Meanwhile, big regular names including Amazon, Microsoft and Facebook’s parent company Meta are still a prominent presence here despite thousands of recent layoffs. Salesforce, which this month announced plans to cut about 8,000 jobs — or 10 percent of its workforce — has three storefronts, the most of any company, on the hallowed promenade. (Amazon founder Jeff Bezos owns The Washington Post.)
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Crypto’s big presence at Davos started last year, when currencies like bitcoin and ethereum were on a high. The conference devoted two official panels to blockchain technology, and companies spent heavily on advertising and hobnobbing. Large billboards with familiar words like “blockchain” and “Web3” filled the streets and surprised many longtime conference visitors.
This year, that presence is even bigger: there are seven blockchain sessions in the official program, including panels on regulation and digital tokens.
“This is an area where we spend a lot of time,” said Brynly Llyr, the World Economic Forum’s head of blockchain and digital assets. “Crypto is not always a glamorous topic, but we want to demystify it to show that what you see in the headlines is not what technology is all about.”
Many in the industry say the latest turmoil is just a blip. They have dubbed this moment “crypto winter”, arguing that the recent cooling is simply a cyclical correction in a market that will quickly recover. But skepticism remains high, particularly among those in government and mainstream finance.
“This looks like the last gasp for crypto,” said Jason Furman, a Harvard University economist, former Obama adviser and frequent World Economic Forum attendee. who skipped the meeting this year. “It’s like the ad I saw in the magazine that said the real estate market has never been hotter. You know these people paid for that ad six months ago, and when it came out, it was just wrong and wrong. It’s crypto in Davos.”
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But industry leaders say the glamor of Davos, as well as its ties to financial corporations and world governments, have become even more crucial to the industry this year, as regulators introduce new rules and tighten oversight. Crypto companies spent $7.1 million on lobbying in 2021, up from $2 million the year before, according to an analysis by the Center for Responsive Politics.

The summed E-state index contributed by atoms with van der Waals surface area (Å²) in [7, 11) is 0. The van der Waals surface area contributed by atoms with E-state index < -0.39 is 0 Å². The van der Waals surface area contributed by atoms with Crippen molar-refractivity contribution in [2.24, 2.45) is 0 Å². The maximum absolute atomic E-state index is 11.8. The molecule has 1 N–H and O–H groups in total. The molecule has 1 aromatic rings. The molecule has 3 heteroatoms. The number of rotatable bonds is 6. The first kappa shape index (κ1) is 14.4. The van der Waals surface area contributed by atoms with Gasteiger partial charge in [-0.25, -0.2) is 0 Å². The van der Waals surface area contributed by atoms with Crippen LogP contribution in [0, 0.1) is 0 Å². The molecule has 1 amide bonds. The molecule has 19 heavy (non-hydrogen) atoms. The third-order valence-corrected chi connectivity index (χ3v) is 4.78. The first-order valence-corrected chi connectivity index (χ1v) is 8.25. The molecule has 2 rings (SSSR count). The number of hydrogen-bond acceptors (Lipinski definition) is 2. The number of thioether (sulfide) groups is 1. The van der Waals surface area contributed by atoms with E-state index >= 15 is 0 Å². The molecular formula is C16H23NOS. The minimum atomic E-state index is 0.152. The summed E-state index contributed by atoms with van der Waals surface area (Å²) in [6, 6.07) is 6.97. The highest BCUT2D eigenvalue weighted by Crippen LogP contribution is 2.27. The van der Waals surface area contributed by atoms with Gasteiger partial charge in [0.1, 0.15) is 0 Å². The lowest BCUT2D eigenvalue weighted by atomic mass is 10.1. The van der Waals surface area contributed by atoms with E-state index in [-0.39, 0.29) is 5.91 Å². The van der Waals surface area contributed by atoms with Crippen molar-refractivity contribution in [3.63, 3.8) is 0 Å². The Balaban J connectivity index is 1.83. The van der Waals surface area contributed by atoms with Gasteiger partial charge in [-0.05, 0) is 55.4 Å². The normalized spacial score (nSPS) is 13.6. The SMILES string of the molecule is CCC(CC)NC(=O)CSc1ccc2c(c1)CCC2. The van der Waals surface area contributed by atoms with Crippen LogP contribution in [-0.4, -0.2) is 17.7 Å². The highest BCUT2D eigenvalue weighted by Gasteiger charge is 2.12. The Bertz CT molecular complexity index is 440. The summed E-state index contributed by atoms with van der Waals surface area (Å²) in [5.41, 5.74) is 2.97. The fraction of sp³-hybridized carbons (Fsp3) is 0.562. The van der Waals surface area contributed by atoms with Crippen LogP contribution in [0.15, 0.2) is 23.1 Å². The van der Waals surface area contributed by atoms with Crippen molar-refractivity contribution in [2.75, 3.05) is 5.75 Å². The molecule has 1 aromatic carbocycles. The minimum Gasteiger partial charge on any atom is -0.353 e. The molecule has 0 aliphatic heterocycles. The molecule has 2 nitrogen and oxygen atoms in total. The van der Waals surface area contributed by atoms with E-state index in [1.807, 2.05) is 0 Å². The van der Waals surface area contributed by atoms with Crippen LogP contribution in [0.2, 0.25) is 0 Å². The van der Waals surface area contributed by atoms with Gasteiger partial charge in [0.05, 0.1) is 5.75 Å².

“What the crypto industry really wants is to establish itself — to integrate with mainstream finance, to be regulated, but on its own terms,” said Hilary Allen, a law professor at American University. “It wants the patina of regulation to attract new investors. The need for new money became more dire. So what better place to go than Davos?”
Back at the Blockchain Hub — which is funded by Casper Labs, an arm of cryptocurrency issuer and blockchain company Casper — the whiskey tasting was one of more than 50 events planned over four days. A few hours earlier, Anthony Scaramucci, the founder of SkyBridge Capital, which bought $10 million worth of FTX tokens, spoke on a panel about his conflict with the company’s founder, Sam Bankman-Fried.
“I have to tell you, betrayal and fraud — it’s bad on a lot of different levels,” Scaramucci said. “It hurt my reputation. When you have a friend who betrays you like that, it really sucks. But that doesn’t mean it’s the end of blockchain or crypto.”
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Down the block, city billboards are on message. “Escape the hell of bank and government controls,” says one promoting Crypto Castle in Germany. Another, near the parking lot, announces to the world’s richest: “Crypto is not for wealth, but for freedom. And freedom is wealth.”
Tory Newmyer and Julian Mark contributed to this report.